Earth and Environment

Soil and sediment analysis


Further information

Laboratory contact

Mr Michael Smirk


UWA's Earth and Environment Analysis Laboratory (EEAL) provide facilities and technicians to prepare and analyse soil samples for a range of both physical and chemical tests.

Our qualified team of technical staff are available to consult on your analysis requirements to ensure suitability of relevant analytical techniques and explain any limitations that may exist. EEAL participates in the ASPAC inter-laboratory soil analysis proficiency program and is certified for a number of tests for client quality assurance. Certified tests are carried out using standard methods from Rayment and Lyons and Chemical Methods of Australasia CSIRO publishing.Where applicable, method codes appear in brackets below.

DTPA extraction (12A1)

Using an extracting solution that contains the chelating agent diethylenetriaminepentaacetic acid (DTPA) we are able to extract micronutrients that are adsorbed onto solid phases, along with those which are water soluble.  This test is designed to mimic the action of plant roots and hence estimate micronutrient availability in soils.  Extractions are carefully performed at constant temperature, to ensure precision and accuracy of data. Resulting solutions are measured by ICP-OES with our Perkin Elmer 5300DV.

Mehlich 3 Extraction (18F1)

This multi-element soil extraction test is designed to replace a number of traditional tests for specific analytes; namely extractable P, S, Fe & Al, exchangeable cations and selected trace metals. This extraction correlates well with a number of the traditional tests and has gained popularity as a single test covering a number of parameters. It is recommended that users of this test consult the literature for comparative studies to ensure the appropriateness for their application. Analytes able to be measured include: P, Ca, Mg, Na, K, Fe, Cu, Mn, Zn, B, S, Al.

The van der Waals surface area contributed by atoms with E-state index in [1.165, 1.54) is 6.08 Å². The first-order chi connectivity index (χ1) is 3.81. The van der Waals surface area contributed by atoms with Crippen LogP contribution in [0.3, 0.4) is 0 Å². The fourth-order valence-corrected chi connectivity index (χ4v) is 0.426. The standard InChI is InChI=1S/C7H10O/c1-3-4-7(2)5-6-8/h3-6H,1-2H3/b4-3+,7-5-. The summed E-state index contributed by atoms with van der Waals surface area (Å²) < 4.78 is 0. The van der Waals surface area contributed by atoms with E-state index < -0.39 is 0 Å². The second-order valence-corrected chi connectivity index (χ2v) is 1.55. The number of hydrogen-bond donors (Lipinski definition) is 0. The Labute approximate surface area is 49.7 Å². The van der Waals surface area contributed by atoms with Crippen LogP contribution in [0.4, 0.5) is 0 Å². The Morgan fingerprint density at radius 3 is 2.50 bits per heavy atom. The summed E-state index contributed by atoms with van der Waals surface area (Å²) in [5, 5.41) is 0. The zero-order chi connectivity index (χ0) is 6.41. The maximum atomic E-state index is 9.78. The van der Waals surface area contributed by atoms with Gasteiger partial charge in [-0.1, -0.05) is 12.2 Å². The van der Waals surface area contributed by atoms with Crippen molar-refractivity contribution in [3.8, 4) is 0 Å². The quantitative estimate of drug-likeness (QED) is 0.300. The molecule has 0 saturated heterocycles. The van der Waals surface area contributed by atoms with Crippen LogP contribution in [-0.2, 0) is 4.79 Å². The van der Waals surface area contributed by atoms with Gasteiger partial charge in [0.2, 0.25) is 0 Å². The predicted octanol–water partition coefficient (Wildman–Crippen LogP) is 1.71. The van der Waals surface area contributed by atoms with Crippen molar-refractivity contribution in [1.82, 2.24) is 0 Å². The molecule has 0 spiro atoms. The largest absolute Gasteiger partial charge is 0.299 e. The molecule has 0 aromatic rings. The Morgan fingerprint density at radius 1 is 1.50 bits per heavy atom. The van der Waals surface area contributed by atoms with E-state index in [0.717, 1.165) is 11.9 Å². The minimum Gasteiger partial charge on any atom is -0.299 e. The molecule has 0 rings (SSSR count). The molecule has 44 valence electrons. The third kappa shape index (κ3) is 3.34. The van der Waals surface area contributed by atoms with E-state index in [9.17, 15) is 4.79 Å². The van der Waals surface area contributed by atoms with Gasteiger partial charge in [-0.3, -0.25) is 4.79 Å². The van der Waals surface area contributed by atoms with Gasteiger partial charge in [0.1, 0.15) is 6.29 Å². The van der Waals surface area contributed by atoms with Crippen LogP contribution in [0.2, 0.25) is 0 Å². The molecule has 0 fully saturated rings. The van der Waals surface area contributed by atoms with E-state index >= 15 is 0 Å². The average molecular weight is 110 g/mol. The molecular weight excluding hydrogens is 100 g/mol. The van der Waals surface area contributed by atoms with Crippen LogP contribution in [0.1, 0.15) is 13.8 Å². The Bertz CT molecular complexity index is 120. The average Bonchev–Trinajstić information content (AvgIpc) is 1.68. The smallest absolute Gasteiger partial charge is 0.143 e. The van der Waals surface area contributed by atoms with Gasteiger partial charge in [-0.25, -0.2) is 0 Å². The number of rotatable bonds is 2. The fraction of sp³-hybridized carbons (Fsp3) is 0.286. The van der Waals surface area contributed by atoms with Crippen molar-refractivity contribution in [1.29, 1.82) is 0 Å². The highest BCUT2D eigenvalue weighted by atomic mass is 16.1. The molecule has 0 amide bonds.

Mineral Nitrogen (7C2a)

Other available soil nutrients, such as mineral N fractions (NOx- and NH4+) are determined by automated colourimetry (using Skalar San-Plus) on aqueous extracts of soil.

Exchangeable Cations/Cation exchange capacity

Soil cation exchange capacity and exchangeable cations are measured using either the silver thiourea method (15F1-3) or a 1M ammonium acetate extraction (15D3) for exchangeable cations only. Resulting solutions are measured by ICP-OES with our Perkin Elmer 5300DV. 

Total Carbon (6B2a) and Nitrogen (7A5)

Total Carbon and Nitrogen is measured using combustion methods to analysis for Dumas C and N on the Elementar Vario Macro.  Technicians are available to run your samples; alternatively individuals may have the option to be trained in the laboratory and operating procedures.

Mineralogy and clay minerology

Semi-quantitative soil mineralogical analysis is available using the Philips PW 3020/1830 X-ray diffractometer. Additionally, this instrumentation is used for clay mineralogy, where a clay fraction is separated from the sample and specific preparation procedures are employed to identify the presence or absence of particular clay minerals.

Particle size analysis

EEAL also offers particle size analysis via one of the following methods (which will be dependent upon client requirements):

  • Laser Diffraction (Malvern Master-Sizer)
  • Sieve analysis
  • Terminal velocity (using the pipette method)
  • Loss on Ignition. 

Samples generally require pre-treatment such as organic matter removal prior to undertaking this test.  Please contact us to discuss further.

Technicians and training

Technicians are available to prepare and analyse your samples or to train approved new users to learn sample preparation, digestion/dissolution and analysis techniques.

Further testing

EEAL offer a wide variety of soil analyses, including:

  • Total and available P
  • specific surface area
  • pore size distribution
  • water holding capacity
  • soil water repellency
  • pH/EC.

For further details on methods and their associated benefits and limitations refer to Rayment and Lyons (2011).

Price list and request form

Contact us to discuss your analytical requirements, element options and their detection limits.